Sweets & Snacks Expo Underscores Innovation & Change
CHICAGO — The day before the 2015 National Confectioners Association (NCA) Sweets & Snacks Expo opened its doors, a judging panel made of experts from top retailers and industry associations gathered to complete their mission: narrow down nearly 300 products to the top five in nine categories that would serve as finalists in the Most Innovative New Products Awards.
The annual awards program serves to honor new candy and snack products that are not only high-quality, but truly inventive and likely to enhance the category at market.
Judges had one hour to evaluate the entries in the four categories assigned to them, based on a set of weighted criteria: taste (30 percent), innovation (30 percent), saleability (25 percent) and packaging (15 percent).
In part two of the process, each category's top five products were chosen through a group discussion, during which numerous judges advocated strongly for the products they believe hold the most promise.
All the finalists were then voted on by Sweets & Snacks Expo attendees on the first day of the show to determine the winners.
The 2015 Most Innovative New Products are:
- Chocolate: Milk Chocolate Peanut Butter Peanuts, Albanese Confectionary Group Inc.
- Non-Chocolate: Pancakes & Maple Syrup Jelly Beans, Jelly Belly Candy Co.
- Seasonal: Roca Thins Dark Chocolate Peppermint Bark, Brown & Haley
- Novelty/Licensed: BeanBoozled Mystery Bean Dispenser, Jelly Belly Candy Co.
- Salty Snacks: Kettle Brand Thick + Bold Dill Pickle Potato Chips, Diamond Foods Inc.
- Sweet Snacks: Hershey's Snack Mix, The Hershey Co.
- Gourmet/Premium: SuperSeedz Maple Sugar & Sea Salt, Kathie's Kitchen LLC
- Gum & Mints: Project 7 Grapefruit Melon Gourmet Gum, Project 7 Inc.
- Savory Snacks: Peanut Butter Snappers, Edward Marc Brands Inc.
- Best in Show: Tic Tac Minions, Ferrero USA Inc.
Along with innovation, change was an overriding theme at this year's expo.
Day two of the event featured the first-ever Retail Impact Forum. Retailer panelists included Peter Whitsett, executive vice president of merchandising and marketing at Meijer Inc.; Joanie Taylor, director of consumer affairs and community relations at Schnuck Markets Inc.; and Steve Boomershine, vice president of merchandising at Giant Eagle's GetGo convenience store chain.
Moderator Michael Sansolo of MorningNewsBeat.com opened the panel discussion by noting that a large number of consumers are still living in an age of frugality despite being years out from the recession's end. To succeed in this environment, he said retailers must be "sharply in tune" with the needs and wants of their consumers.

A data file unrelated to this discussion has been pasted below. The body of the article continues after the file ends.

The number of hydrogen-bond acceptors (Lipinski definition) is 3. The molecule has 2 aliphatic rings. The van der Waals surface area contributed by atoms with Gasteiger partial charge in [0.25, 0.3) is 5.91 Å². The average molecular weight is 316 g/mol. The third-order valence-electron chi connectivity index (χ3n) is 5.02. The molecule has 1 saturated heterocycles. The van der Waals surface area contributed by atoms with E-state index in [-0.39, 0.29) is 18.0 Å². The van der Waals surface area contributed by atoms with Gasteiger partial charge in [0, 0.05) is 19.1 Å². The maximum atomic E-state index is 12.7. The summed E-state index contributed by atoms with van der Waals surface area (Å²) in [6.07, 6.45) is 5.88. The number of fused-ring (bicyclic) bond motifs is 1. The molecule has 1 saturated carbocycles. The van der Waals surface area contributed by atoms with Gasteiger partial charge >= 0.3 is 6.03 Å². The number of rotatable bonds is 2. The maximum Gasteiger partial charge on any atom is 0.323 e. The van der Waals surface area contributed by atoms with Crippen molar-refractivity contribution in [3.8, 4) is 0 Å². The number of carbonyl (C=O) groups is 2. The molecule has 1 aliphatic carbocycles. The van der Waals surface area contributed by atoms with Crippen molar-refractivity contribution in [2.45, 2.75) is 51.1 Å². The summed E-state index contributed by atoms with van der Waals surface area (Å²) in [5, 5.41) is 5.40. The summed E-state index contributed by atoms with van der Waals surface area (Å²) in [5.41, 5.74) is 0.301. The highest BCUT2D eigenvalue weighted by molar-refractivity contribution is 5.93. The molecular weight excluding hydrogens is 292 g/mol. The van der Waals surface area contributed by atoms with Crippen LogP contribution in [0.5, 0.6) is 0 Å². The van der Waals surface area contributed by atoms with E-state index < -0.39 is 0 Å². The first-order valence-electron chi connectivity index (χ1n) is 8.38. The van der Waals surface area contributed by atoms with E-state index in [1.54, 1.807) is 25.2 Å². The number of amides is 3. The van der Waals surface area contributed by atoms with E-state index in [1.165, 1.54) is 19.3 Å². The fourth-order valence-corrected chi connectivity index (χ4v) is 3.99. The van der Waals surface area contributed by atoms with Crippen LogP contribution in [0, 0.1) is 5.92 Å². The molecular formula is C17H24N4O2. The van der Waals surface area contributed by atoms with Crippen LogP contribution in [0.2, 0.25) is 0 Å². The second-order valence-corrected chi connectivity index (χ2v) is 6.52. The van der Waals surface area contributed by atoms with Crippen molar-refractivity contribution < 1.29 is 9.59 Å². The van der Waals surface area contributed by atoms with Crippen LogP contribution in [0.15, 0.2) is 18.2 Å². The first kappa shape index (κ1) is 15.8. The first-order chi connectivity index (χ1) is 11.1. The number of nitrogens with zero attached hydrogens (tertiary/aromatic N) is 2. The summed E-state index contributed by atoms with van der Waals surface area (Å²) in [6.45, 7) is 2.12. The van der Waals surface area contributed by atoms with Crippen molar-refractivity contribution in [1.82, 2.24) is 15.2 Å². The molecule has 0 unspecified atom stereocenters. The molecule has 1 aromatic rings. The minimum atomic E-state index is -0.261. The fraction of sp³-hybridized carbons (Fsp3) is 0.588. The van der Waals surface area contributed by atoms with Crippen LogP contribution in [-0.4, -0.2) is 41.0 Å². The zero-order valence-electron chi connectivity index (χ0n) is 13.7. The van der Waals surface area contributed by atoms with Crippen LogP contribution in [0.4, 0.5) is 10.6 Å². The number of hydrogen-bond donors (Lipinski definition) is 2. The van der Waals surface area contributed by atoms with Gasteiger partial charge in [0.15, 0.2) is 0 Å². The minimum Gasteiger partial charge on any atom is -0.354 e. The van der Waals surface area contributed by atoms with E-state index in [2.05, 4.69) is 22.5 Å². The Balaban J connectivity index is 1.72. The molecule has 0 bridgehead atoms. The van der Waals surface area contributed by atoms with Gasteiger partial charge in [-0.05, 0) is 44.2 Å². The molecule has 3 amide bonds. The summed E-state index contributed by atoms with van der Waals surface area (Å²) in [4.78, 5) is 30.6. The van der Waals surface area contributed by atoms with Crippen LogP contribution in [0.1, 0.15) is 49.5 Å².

The retail panelists concurred and cited innovation, growth in seasonal goods, portion control and affordable treats as keys to marketing in this new normal.
Joining Sansolo were Tina Manikas, president of FCB/RED in Chicago, and Darren Seifer of The NPD Group, also in Chicago. The panel of retailer executives provided real-time feedback and commentary on their presentations.
Manikas discussed the differences between baby boomers and millennials, who represent lots of spending dollars but approach the world differently. Millennials want more from work than just a paycheck; are battling negative perceptions; have an entrepreneurial mindset; define values of success as happiness, passion, diversity, sharing and discovery; and value experience over things, she said.
"They want happiness, they want success, but they're pragmatic about it," Manikas added.
Seifer discussed the changing role of snacks in consumers' diets. In 1986, 71 percent of people claimed to always avoid snacking; today, only 39 percent do so, and avoiding sugar is more important to consumers than avoiding fat. As a result, better-for-you is the fastest-growing snack segment.
"Things change," Seifer said, comparing the shift in snacking patterns to the tectonic plate movement of the Earth. "They change slowly, but they change."
The timing of snacking is also changing, as snack foods move into main meals and main meal foods move into snacking occasions. Seifer advised suppliers to understand their products' proper place during the day in order to connect with consumers. "There's a time and a place for these products," he said.
For example, sweet snacks are consumed more often toward the end of the day, but that doesn't mean suppliers should remove sugar in an attempt to reach another daypart. Instead, they should focus on when consumers seek to treat themselves and protect their brand equity. "Be true to who you are," he concluded.
The Sweets & Snacks Expo wrapped up Thursday at Chicago's McCormick Place convention center.